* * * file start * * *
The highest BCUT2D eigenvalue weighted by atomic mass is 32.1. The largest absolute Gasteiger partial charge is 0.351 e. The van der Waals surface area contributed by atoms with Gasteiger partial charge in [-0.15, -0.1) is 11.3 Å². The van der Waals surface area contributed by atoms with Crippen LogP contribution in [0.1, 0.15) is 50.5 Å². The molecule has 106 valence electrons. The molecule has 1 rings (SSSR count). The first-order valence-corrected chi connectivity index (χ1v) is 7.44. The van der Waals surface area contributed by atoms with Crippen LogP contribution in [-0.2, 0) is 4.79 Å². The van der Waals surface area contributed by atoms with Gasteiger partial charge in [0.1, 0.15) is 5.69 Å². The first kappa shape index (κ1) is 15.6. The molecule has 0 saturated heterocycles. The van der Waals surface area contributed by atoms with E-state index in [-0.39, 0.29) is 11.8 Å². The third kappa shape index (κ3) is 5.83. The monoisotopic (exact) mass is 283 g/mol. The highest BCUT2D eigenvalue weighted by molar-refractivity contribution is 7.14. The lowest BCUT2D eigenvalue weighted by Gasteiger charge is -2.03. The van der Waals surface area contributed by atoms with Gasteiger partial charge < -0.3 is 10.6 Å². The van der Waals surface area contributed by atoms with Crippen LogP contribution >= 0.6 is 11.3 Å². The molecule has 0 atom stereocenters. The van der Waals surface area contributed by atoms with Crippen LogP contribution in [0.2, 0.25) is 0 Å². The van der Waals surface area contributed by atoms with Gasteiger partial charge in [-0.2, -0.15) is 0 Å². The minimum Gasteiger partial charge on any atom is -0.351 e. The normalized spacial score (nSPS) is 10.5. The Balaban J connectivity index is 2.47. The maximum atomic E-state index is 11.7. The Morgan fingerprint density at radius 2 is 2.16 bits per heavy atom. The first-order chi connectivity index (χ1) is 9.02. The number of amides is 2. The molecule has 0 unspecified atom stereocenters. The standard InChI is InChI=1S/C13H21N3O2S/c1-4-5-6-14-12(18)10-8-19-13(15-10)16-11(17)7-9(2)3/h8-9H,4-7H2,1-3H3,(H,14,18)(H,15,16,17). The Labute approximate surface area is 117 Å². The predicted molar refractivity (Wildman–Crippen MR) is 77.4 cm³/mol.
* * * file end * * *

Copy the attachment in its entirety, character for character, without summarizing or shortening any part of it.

The highest BCUT2D eigenvalue weighted by atomic mass is 32.1. The largest absolute Gasteiger partial charge is 0.351 e. The van der Waals surface area contributed by atoms with Gasteiger partial charge in [-0.15, -0.1) is 11.3 Å². The van der Waals surface area contributed by atoms with Crippen LogP contribution in [0.1, 0.15) is 50.5 Å². The molecule has 106 valence electrons. The molecule has 1 rings (SSSR count). The first-order valence-corrected chi connectivity index (χ1v) is 7.44. The van der Waals surface area contributed by atoms with Crippen LogP contribution in [-0.2, 0) is 4.79 Å². The van der Waals surface area contributed by atoms with Gasteiger partial charge in [0.1, 0.15) is 5.69 Å². The first kappa shape index (κ1) is 15.6. The molecule has 0 saturated heterocycles. The van der Waals surface area contributed by atoms with E-state index in [-0.39, 0.29) is 11.8 Å². The third kappa shape index (κ3) is 5.83. The monoisotopic (exact) mass is 283 g/mol. The highest BCUT2D eigenvalue weighted by molar-refractivity contribution is 7.14. The lowest BCUT2D eigenvalue weighted by Gasteiger charge is -2.03. The van der Waals surface area contributed by atoms with Gasteiger partial charge < -0.3 is 10.6 Å². The van der Waals surface area contributed by atoms with Crippen LogP contribution >= 0.6 is 11.3 Å². The molecule has 0 atom stereocenters. The van der Waals surface area contributed by atoms with Crippen LogP contribution in [0.2, 0.25) is 0 Å². The van der Waals surface area contributed by atoms with Gasteiger partial charge in [-0.2, -0.15) is 0 Å². The minimum Gasteiger partial charge on any atom is -0.351 e. The normalized spacial score (nSPS) is 10.5. The Balaban J connectivity index is 2.47. The maximum atomic E-state index is 11.7. The Morgan fingerprint density at radius 2 is 2.16 bits per heavy atom. The first-order chi connectivity index (χ1) is 9.02. The number of amides is 2. The molecule has 0 unspecified atom stereocenters. The standard InChI is InChI=1S/C13H21N3O2S/c1-4-5-6-14-12(18)10-8-19-13(15-10)16-11(17)7-9(2)3/h8-9H,4-7H2,1-3H3,(H,14,18)(H,15,16,17). The Labute approximate surface area is 117 Å². The predicted molar refractivity (Wildman–Crippen MR) is 77.4 cm³/mol.